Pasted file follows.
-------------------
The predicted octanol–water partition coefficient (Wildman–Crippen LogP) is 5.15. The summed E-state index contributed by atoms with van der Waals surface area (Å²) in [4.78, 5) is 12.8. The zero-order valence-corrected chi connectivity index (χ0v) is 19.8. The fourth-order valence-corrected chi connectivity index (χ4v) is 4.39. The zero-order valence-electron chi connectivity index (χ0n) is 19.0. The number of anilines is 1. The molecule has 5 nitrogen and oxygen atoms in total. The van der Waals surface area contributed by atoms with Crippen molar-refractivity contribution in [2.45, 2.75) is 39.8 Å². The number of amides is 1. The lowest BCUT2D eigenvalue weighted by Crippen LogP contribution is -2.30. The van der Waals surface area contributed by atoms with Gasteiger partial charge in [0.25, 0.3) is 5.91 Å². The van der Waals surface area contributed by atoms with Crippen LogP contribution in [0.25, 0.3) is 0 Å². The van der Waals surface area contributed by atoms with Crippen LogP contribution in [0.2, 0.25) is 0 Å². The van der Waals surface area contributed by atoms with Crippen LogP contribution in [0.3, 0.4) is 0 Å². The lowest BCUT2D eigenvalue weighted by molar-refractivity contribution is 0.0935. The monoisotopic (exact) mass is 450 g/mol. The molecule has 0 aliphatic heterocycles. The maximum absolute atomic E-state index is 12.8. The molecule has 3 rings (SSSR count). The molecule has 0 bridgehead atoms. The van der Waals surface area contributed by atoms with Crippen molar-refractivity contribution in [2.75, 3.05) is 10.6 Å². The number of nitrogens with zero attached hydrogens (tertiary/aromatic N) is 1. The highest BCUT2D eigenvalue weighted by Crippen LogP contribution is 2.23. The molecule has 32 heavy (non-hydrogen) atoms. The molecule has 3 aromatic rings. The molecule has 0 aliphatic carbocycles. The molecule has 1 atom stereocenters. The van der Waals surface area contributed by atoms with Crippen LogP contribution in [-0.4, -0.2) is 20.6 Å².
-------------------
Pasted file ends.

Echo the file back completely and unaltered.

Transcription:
The predicted octanol–water partition coefficient (Wildman–Crippen LogP) is 5.15. The summed E-state index contributed by atoms with van der Waals surface area (Å²) in [4.78, 5) is 12.8. The zero-order valence-corrected chi connectivity index (χ0v) is 19.8. The fourth-order valence-corrected chi connectivity index (χ4v) is 4.39. The zero-order valence-electron chi connectivity index (χ0n) is 19.0. The number of anilines is 1. The molecule has 5 nitrogen and oxygen atoms in total. The van der Waals surface area contributed by atoms with Crippen molar-refractivity contribution in [2.45, 2.75) is 39.8 Å². The number of amides is 1. The lowest BCUT2D eigenvalue weighted by Crippen LogP contribution is -2.30. The van der Waals surface area contributed by atoms with Gasteiger partial charge in [0.25, 0.3) is 5.91 Å². The van der Waals surface area contributed by atoms with Crippen LogP contribution in [0.25, 0.3) is 0 Å². The van der Waals surface area contributed by atoms with Crippen LogP contribution in [0.2, 0.25) is 0 Å². The van der Waals surface area contributed by atoms with Crippen LogP contribution in [0.3, 0.4) is 0 Å². The lowest BCUT2D eigenvalue weighted by molar-refractivity contribution is 0.0935. The monoisotopic (exact) mass is 450 g/mol. The molecule has 0 aliphatic heterocycles. The maximum absolute atomic E-state index is 12.8. The molecule has 3 rings (SSSR count). The molecule has 0 bridgehead atoms. The van der Waals surface area contributed by atoms with Crippen molar-refractivity contribution in [2.75, 3.05) is 10.6 Å². The number of nitrogens with zero attached hydrogens (tertiary/aromatic N) is 1. The highest BCUT2D eigenvalue weighted by Crippen LogP contribution is 2.23. The molecule has 32 heavy (non-hydrogen) atoms. The molecule has 3 aromatic rings. The molecule has 0 aliphatic carbocycles. The molecule has 1 atom stereocenters. The van der Waals surface area contributed by atoms with Crippen LogP contribution in [-0.4, -0.2) is 20.6 Å².